ceptive coverage requirement group health plans of a “religious employer,”
which are generally churches and the exclusively religious activities of any
46 The regulations also provide an accommodation for group
health plans of other non-profit organizations that hold themselves out as
religious and have religious objections to covering contraception, including
religiously affiliated colleges and universities.
47 After an organization self-certifies that it meets the eligibility criteria for the accommodation, women
who participate in the organization’s health plan will have access to contraceptive coverage directly through a third party insurer and the organization
will not have to contract, arrange, pay, or refer a patient for contraception.
Not satisfied with the exemption and accommodation, plaintiffs have
filed dozens of lawsuits across the country challenging the contraceptive
49 The plaintiffs in these cases are generally nonprofit
religious entities that do not want to complete the self-certification form and
for-profit secular corporations and their owners asserting religious objections to providing their employees with health insurance that covers some
or all methods of contraception. The Supreme Court has ruled in favor of
three closely held for-profit corporations in two consolidated cases,
has issued injunctions pending appeals in two cases involving nonprofit entities.
(excluding Pub. L. No. 113-79) approved Apr. 1, 2014); Coverage of Preventive Health Services, 45 C.F.R. § 147.130 (West, WestlawNext through May 22, 2014; 79 Fed. Reg.
29,379). Because HRSA did not have existing coverage guidelines, it asked the Institute of
Medicine (IOM) to develop recommendations. See generally Coverage of Certain Preventive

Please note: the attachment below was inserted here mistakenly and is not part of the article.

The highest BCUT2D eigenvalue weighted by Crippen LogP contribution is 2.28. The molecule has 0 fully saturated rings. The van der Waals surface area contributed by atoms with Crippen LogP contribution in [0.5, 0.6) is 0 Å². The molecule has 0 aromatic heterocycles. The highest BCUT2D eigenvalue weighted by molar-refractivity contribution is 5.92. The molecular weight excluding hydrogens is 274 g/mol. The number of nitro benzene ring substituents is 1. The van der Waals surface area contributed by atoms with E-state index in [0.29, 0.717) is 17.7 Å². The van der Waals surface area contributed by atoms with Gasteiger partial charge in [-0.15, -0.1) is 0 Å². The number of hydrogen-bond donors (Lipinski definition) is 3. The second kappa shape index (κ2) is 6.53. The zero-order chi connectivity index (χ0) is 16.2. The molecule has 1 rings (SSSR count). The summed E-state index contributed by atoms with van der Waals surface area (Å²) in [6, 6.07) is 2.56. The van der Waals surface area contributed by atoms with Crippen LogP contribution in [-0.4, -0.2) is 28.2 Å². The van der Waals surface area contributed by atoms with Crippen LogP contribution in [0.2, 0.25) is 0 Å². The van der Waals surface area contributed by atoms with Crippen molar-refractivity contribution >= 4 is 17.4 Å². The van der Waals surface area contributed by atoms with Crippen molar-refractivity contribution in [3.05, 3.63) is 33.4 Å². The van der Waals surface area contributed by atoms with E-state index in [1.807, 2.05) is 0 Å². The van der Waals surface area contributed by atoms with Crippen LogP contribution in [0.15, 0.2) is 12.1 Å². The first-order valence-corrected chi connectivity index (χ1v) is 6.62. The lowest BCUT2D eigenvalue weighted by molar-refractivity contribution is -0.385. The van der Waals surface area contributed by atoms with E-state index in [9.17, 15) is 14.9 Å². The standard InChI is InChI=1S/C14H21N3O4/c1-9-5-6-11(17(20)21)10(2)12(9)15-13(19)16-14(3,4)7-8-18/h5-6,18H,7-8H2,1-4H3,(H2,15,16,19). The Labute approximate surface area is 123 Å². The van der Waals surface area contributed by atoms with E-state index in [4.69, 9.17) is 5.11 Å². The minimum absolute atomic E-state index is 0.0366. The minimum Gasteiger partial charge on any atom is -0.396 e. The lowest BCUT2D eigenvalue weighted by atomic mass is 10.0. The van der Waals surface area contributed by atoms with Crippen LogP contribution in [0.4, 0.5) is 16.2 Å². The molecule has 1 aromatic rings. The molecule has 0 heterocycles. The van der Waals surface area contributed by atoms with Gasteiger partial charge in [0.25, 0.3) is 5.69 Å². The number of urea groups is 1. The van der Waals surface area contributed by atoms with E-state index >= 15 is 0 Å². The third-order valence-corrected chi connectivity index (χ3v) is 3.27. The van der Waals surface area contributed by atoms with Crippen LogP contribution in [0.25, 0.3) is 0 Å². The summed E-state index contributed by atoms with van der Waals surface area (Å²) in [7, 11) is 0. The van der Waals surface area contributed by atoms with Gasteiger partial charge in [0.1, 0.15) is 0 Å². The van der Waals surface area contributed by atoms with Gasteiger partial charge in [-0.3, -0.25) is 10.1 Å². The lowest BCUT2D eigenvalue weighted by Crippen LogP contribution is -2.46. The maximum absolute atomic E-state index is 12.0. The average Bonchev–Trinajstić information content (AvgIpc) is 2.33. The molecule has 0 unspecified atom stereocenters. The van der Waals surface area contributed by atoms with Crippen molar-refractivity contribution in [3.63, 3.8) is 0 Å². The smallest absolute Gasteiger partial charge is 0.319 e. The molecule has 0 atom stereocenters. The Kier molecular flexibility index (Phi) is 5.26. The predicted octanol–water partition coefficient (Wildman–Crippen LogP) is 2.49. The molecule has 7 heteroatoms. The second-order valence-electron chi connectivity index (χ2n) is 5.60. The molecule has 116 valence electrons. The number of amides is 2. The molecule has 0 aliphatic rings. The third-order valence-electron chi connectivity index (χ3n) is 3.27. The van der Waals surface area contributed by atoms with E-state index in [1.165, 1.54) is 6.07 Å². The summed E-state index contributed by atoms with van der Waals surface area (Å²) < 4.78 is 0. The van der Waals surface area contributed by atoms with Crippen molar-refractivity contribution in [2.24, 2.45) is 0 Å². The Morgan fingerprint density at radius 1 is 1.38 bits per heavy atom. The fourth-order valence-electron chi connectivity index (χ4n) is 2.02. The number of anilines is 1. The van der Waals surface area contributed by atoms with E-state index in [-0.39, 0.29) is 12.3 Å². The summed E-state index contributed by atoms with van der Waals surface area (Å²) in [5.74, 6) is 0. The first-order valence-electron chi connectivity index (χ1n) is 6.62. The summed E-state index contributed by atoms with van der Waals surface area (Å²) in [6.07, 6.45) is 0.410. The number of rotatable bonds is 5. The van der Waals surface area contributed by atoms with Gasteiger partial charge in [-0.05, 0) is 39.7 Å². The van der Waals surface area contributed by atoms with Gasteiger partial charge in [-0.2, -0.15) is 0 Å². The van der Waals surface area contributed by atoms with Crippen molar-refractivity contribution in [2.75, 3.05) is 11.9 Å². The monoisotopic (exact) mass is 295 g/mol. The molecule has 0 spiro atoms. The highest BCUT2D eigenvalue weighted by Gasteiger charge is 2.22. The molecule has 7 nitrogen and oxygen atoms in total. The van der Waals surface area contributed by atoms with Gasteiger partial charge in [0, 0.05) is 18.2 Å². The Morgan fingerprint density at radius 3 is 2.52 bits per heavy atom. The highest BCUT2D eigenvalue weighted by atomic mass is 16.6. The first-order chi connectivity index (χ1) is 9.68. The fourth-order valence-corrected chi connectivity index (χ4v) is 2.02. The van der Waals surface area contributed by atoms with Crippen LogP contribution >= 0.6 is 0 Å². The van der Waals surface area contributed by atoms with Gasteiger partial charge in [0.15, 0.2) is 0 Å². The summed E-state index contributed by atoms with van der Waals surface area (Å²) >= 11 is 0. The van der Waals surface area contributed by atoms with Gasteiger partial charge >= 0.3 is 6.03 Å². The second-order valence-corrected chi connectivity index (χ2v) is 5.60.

Services Under the Affordable Care Act, 78 Fed. Reg. 39,870, 39,871-73 (July 2, 2013)
(codified in various parts of the C.F.R.). Among other things, the IOM recommended that
women have access to the full range of Food and Drug Administration approved contraceptive methods—a recommendation HRSA accepted. See U.S. Dep’t of Health & Human
Servs., Health Res. & Servs. Admin., Women’s Preventive Services: Required Health Plan
Coverage Guidelines, http://www.hrsa.gov/womensguidelines (last visited June 2, 2014).
46. 45 C.F.R. § 147.131(a). A “religious employer” is a non-profit organization described in a tax code provision that refers to “churches, their integrated auxiliaries, and conventions or associations of churches” and “the exclusively religious activities of any religious order.” Id. (referring to 26 U.S. C. §§ 6033(a)( 3)( A)( i), (iii)).
45 C.F.R. § 147.131(a)-(b) (defining “eligible organization”).
48. See § 147.131(c) (stating an eligible organization may provide “benefits through
one or more group health insurance issuers” and an “issuer may not impose any cost-sharing
requirements (such as a copayment, coinsurance, or a deductible), or impose any premium,
fee, or other charge, or any portion thereof, directly or indirectly” to an eligible organization).
49. See Nat’l Health Law Program, Health Reform Litigation Docket (Updated May
50. See Burwell v. Hobby Lobby Stores, Inc., Nos. 13-354 & 13-356, 2014 WL
2921709 (U.S. June 30, 2014).
51. See Little Sisters of the Poor Home for the Aged v. Sebelius, 134 S. Ct. 1022 (2014)
(stating the “respondents are enjoined from enforcing against the applicants the challenged
provisions of the Patient protection and Affordable Care Act and related regulations” pend-